On January 27, 2016, plaintiff commenced a Chapter 13 bankruptcy case by filing a Voluntary Petition with the bankruptcy court. The petition contained various schedules, which are the only schedules filed in her bankruptcy case, wherein plaintiff under penalty of perjury disclosed her assets to the bankruptcy court and her creditors. In response to a question that asked whether plaintiff had any legal or equitable interest in any “claims against third parties, whether or not you have filed a lawsuit or made a demand for payment, ” plaintiff checked the box marked “No.” That question provided specific examples such as “accidents, employment disputes, insurance claims, or rights to sue.” Plaintiff did not disclose any claim against defendant to the bankruptcy court.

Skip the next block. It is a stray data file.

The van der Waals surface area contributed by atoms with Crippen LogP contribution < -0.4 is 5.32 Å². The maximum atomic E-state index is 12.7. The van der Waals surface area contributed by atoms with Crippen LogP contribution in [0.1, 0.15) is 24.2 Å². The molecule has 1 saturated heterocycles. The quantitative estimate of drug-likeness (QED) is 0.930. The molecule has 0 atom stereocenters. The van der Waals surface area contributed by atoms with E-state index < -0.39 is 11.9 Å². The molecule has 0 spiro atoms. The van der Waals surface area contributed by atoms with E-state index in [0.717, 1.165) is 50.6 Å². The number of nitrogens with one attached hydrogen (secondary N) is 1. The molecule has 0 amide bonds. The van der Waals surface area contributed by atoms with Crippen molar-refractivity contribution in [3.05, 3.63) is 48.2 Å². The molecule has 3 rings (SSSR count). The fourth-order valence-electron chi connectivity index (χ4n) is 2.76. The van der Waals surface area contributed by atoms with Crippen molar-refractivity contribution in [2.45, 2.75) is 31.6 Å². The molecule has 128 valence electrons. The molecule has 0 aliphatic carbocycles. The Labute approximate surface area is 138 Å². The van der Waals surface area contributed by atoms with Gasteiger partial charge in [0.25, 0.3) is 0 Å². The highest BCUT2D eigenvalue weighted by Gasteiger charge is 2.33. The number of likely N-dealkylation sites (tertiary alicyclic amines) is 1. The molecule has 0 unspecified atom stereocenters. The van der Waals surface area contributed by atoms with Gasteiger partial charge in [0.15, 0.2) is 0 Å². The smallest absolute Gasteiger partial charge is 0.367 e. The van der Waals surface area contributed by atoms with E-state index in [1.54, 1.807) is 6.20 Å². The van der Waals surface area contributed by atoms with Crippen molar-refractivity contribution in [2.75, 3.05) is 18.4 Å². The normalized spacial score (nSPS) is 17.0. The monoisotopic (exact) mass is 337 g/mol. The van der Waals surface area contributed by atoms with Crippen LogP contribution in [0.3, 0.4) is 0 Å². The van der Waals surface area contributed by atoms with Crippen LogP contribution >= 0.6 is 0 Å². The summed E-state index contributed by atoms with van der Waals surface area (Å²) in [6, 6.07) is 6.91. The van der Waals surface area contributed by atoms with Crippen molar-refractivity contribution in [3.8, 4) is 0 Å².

On January 28, 2016, plaintiff filed an amended proposed Chapter 13 Plan providing the payments that would be made to the trustee (and, ultimately, her creditors) as part of her bankruptcy case. On April 28, 2016, the bankruptcy court entered an Order Confirming Plan. The confirmation plan cautioned plaintiff that she had a duty to report to the trustee any events affecting disposable income which were not projected in the schedules, including lawsuits that were “received or receivable” during the term of the plan, which would not exceed 5 years.